Robots in the Arts

Jon the Robot, our lab’s robotic stand-up comedian, helps us study autonomous humor skills to make your future robots and virtual assistants better.


Social robots are increasingly common in everyday spaces, but certain social robot skills still require vast improvement. Humor is one particular ability that can stand to improve; although humor is nuanced and essential to interpersonal bonding, many existing social robots resort to puns or corny jokes in their attempts at witticism. At the same time, it is challenging to develop entertaining jokes for robots that endure past novelty.


Robots in the wild can begin to learn about which jokes work and which jokes flop by performing live comedy. Stand-up comedy is one structured way that people can use to evaluate if the things they say are funny and adapt according to the responses of audience members. Thus, stand-up offers an interesting structured environment for a robot to rigorously test its joke-telling skills.

Additional Past Work

Our lab’s past work under this umbrella includes investigations of robot visual art (and how people interact with it), in addition to how to express ideas about ADHD through robot art.


  • Carson Gray (MS Student)
  • DeAndre Walcott (Undergraduate Researcher)


  • Carson Gray, Trevor Webster, Brian Ozarowicz, Yuhang Chen, Timothy Bui, Ajitesh Srivastava, Naomi T. Fitter, "'This Bot Knows What I'm Talking About!' Human-Inspired Laughter Classification Methods for Adaptive Robotic Comedians," Paper accepted to the International Conference on Human and Robot Interactive Communication (RO-MAN), Naples, Italy, 2022. [BibTeX] [PDF]
  • Nisha Raghunath, Paris Myers, Christopher A. Sanchez, and Naomi T. Fitter, "Women Are Funny: Influence of Apparent Gender and Embodiment in Robot Comedy," Paper accepted to the International Conference on Social Robotics (ICSR), Singapore, 2021. [BibTeX] [PDF]
  • Ajitesh Srivastava and Naomi T. Fitter, "A Robot Walks into a Bar: Automatic Robot Joke Success Assessment," Paper accepted to the IEEE International Conference on Robotics and Automation (ICRA), Xi'an, China (remote), 2021. [BibTeX] [PDF]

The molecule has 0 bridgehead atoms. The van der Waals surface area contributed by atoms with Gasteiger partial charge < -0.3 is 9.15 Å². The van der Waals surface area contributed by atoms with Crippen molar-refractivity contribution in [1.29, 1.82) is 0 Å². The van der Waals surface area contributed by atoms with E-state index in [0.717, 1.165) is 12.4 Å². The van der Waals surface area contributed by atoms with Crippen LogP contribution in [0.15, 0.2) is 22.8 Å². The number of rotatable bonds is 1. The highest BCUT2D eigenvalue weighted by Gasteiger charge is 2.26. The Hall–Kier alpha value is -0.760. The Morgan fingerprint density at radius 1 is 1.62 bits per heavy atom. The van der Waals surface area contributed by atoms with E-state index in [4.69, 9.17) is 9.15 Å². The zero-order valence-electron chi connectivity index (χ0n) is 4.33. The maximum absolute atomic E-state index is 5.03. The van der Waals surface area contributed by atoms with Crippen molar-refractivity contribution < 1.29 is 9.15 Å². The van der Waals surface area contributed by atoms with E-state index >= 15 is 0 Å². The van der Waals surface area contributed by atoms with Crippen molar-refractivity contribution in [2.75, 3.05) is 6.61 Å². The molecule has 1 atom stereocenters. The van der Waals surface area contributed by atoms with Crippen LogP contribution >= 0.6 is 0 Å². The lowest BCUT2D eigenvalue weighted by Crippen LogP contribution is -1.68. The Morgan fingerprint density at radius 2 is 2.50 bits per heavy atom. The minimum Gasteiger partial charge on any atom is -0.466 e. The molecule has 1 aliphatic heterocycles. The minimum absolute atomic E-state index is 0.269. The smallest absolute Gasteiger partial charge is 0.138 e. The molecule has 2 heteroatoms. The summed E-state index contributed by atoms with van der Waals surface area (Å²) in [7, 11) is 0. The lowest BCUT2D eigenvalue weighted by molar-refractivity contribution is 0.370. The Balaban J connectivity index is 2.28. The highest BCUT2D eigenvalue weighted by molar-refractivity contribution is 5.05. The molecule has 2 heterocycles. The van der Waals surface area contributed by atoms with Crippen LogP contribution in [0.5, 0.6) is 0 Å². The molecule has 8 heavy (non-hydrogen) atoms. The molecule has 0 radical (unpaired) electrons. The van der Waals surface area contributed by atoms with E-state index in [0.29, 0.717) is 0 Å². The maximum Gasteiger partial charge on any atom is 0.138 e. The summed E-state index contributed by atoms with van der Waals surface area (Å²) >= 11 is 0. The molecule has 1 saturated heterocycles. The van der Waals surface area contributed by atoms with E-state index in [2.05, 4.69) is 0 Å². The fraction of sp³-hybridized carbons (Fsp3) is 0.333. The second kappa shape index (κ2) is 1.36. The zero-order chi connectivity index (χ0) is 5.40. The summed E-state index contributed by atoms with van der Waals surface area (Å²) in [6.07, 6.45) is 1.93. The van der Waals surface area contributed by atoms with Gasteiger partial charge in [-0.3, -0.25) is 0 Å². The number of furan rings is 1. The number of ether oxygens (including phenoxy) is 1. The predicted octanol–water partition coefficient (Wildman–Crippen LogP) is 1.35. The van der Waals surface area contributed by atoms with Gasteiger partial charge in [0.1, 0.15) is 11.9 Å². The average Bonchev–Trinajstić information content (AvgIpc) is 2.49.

• Mazdak Shadkam and Naomi T. Fitter, "Abstract paintings for robot design," Proceedings of the 2020 ICSR Workshop on Metaphors for Human-Robot Interactions, International Conference on Social Robotics (ICSR), Golden, CO, USA (remote), 2020. [BibTeX] [PDF]
  • Carson Gray, Paris Myers, and Naomi T. Fitter, "Read the room, robot! Exploring audiovisual methods to improve the effectiveness of robotic comedians," Proceedings of the 2020 IROS Workshop on Social AI for Human-Robot Interaction of Human-Care Service Robots, IEEE/RSJ International Conference on Intelligent Robots and Systems (IROS), Las Vegas, NV, USA (remote), 2020. [BibTeX] [PDF]
  • Aidan Phillips, Ashwin Vinoo, and Naomi T. Fitter, "May I draw your attention? Initial lessons from the Large-Scale Generative Mark Maker," Robotics and Automation Letters, 2020. [BibTeX] [PDF]
  • John Vilk and Naomi T. Fitter, "Comedy by Jon the Robot," Hands-on Demonstration presented at the ACM/IEEE International Conference on Human-Robot Interaction, Cambridge, U.K. (remote), 2020. [BibTeX] [PDF]
  • John Vilk and Naomi T. Fitter, "Comedians in cafes getting data: Evaluating timing and adaptivity in real-world robot comedy performance," Proceedings of the ACM/IEEE International Conference on Human-Robot Interaction (HRI), Cambridge, U.K. (remote), 2020. [BibTeX] [PDF]